I saw a video on LinkedIN that I couldn’t wait to share with you. In it, Kevin Grumetza from Hack to Hack Solution Inc. and Ian Tettly, the ice make at the Fort St. John Curling Club in Fort St. John, BC are putting in place the liners for the club’s curling rinks. As you can see, it took hardly any effort — and very little time — to get these printed sheets in place. So slick, so easy, this looks like an absolute no-brainer. And, as I discovered, not only do they eliminate the need for ice paint and stencils, they reduce labour costs, energy costs — and are an environmentally friendly solution, to boot.
“At the end of the season, you don’t need to call in the environmental waste companies to properly dispose of the ice paint,” says Grumetza, the owner of Alberta-based Hack to Hack Solution Inc. “All you need to do is let each sheet dry completely, roll them up and store them in the boxes they came in. Then take them out next season and start all over again.”
No Need to Hurry
Although Grumetza recommends planning for a 36-hour window to get the ice into curling shape with help from the digitally-printed liners, the 8-sheet install at Fort St. John beat the clock by an hour. But there was no need to hurry.
“We started at seven o’clock on Thursday morning and threw the first rock out by six o’clock on Friday night,” says Grumetza. “By that time, the ice was just over half an inch thick. When it comes to energy efficiency and saving time and money, these curling sheets can’t be beat.”
Grumetza holds the patent to both the curling and ice rink liners (“accept no substitutes!”) which are durable, reusable and come with a 5-year printing warranty. Word of the Canadian-made, high-value, low-maintenance paint alternative is spreading beyond the North American continent: Grumetza will head to back to Norway in September for his 3rd Norwegian installation, having installed over 900 sheets around the world, personally.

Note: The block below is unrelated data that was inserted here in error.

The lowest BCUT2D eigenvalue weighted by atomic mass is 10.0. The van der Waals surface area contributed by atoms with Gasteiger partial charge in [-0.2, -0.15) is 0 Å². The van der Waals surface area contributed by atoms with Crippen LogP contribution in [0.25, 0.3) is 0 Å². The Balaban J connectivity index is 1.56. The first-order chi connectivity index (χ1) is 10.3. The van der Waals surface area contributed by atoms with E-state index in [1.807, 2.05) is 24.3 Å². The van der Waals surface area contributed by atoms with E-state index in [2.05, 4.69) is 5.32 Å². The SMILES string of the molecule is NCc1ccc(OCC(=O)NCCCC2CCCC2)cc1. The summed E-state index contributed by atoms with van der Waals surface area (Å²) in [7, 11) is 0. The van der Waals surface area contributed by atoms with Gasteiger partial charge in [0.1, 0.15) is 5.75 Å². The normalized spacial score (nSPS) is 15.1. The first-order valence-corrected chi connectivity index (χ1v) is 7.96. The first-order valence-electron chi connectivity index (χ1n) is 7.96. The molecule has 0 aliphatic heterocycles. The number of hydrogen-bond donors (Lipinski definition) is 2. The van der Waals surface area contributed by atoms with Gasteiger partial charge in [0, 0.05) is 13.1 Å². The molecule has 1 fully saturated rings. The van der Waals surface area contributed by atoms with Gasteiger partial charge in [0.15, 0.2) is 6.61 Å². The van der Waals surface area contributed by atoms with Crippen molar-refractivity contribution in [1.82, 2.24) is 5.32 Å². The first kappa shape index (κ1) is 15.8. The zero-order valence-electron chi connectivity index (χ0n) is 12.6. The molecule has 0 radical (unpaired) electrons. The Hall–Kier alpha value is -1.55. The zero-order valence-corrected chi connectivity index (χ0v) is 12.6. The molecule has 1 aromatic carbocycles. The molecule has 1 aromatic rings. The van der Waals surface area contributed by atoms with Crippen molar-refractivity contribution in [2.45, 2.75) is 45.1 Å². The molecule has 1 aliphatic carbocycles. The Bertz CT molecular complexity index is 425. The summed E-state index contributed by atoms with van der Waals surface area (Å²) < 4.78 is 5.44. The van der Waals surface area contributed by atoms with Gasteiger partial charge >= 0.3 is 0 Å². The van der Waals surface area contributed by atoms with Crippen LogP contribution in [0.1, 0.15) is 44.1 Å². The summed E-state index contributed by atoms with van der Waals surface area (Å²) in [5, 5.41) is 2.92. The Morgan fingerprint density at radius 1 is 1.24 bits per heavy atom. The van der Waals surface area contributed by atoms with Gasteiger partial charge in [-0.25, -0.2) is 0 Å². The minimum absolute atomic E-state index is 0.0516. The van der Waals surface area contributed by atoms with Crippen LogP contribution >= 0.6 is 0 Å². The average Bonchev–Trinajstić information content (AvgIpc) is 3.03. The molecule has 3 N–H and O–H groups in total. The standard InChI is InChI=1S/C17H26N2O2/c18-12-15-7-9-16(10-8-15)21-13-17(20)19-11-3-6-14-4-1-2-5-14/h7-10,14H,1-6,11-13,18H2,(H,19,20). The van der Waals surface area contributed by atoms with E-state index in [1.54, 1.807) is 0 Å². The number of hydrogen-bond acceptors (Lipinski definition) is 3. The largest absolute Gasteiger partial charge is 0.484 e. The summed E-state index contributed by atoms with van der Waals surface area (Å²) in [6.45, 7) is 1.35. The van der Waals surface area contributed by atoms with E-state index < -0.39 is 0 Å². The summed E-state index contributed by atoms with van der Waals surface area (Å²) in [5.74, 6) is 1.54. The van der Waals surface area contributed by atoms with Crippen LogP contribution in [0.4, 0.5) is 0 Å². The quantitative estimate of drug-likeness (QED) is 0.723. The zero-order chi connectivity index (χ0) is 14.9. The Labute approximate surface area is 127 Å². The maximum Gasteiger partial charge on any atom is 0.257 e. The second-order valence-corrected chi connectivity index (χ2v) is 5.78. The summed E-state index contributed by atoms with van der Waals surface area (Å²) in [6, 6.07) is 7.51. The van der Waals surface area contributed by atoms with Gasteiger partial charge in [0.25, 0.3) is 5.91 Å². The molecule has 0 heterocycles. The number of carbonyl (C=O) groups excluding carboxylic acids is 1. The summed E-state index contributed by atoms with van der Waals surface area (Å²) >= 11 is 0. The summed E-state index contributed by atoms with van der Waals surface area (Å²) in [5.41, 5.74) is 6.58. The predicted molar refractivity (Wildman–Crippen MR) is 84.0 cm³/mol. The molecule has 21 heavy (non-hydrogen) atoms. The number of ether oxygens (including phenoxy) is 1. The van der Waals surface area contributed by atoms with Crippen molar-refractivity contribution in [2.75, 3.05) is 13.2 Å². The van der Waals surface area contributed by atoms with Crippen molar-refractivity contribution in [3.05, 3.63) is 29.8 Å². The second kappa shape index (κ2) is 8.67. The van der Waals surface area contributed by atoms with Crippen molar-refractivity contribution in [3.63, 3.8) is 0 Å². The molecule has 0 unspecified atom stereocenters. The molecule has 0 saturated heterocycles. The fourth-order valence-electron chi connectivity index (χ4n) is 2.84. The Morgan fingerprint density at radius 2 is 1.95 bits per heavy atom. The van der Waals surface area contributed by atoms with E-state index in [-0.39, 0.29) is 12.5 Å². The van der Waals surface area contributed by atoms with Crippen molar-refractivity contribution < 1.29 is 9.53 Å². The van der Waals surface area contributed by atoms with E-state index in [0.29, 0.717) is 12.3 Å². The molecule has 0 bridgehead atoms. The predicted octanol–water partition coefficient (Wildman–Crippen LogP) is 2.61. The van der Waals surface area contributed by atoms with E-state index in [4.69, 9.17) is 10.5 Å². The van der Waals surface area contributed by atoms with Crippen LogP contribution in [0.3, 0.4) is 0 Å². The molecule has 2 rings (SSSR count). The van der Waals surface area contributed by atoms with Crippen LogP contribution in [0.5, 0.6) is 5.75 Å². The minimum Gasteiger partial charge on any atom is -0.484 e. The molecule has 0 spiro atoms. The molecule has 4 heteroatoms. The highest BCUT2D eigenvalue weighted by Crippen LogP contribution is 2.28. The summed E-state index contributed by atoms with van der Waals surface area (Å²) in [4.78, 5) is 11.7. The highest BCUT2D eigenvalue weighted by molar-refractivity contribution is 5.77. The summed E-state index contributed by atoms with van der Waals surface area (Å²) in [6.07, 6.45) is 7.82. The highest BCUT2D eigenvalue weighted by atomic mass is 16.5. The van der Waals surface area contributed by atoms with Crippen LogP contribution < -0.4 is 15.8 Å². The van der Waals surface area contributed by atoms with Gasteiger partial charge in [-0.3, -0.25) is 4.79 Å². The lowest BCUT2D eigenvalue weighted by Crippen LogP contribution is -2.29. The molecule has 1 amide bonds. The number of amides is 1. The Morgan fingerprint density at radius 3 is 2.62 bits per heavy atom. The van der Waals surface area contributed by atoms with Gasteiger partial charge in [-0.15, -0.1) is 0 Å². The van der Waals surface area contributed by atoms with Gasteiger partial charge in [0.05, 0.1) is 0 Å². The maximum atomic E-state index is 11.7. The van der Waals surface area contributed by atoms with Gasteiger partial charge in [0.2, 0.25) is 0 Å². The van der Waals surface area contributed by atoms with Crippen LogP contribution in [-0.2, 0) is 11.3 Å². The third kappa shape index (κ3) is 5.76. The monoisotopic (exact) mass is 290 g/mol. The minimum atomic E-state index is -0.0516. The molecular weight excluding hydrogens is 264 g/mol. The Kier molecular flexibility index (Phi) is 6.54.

“The personal installs are part of the customer service that comes with each order,” he says. “That customer service extends to the made-to-measure sheets we deliver, to make sure each one fits to each individual rink.”
Grumetza says with their eight liners, the Fort St. John Curling Club will have a Return of Investment of about a year and a half with savings that come from lowered labor costs, energy savings and no need for ice paint.
“Building the ice ‘the old way’ costs around $2,500 per curling sheet.” says Grumetza. “It’s manpower intensive, requires different coloured paints and stencils — not to mention and the two-to-three weeks of running the ice plant before the ice buildup even begins. And,” he cautions, “if you’re ever faced with a ice plant breakdown, losing your ice won’t ruin the season or bankrupt the club because you need to take all the ice out and start all over again: you fix your problem and refreeze your ice. No problem!”
Grumetza says the liners can make a big difference to curling clubs, many of whom are financially strapped because of high utility costs.
“We can’t keep doing things they way we’ve always done,” says Grumetza. “We have to find better ways that make financial sense. This is one of those things.”
Grumetza says at the end of the season, once each sheet is dry they can be re-rolled and stored, ready for action next season. Each sheet can be custom printed, and with curling sheets becoming more accessible to sponsors compared to years gone by, printing custom sheets makes sense.
To find out more about the curling solutions, go to HackToHackSolution.com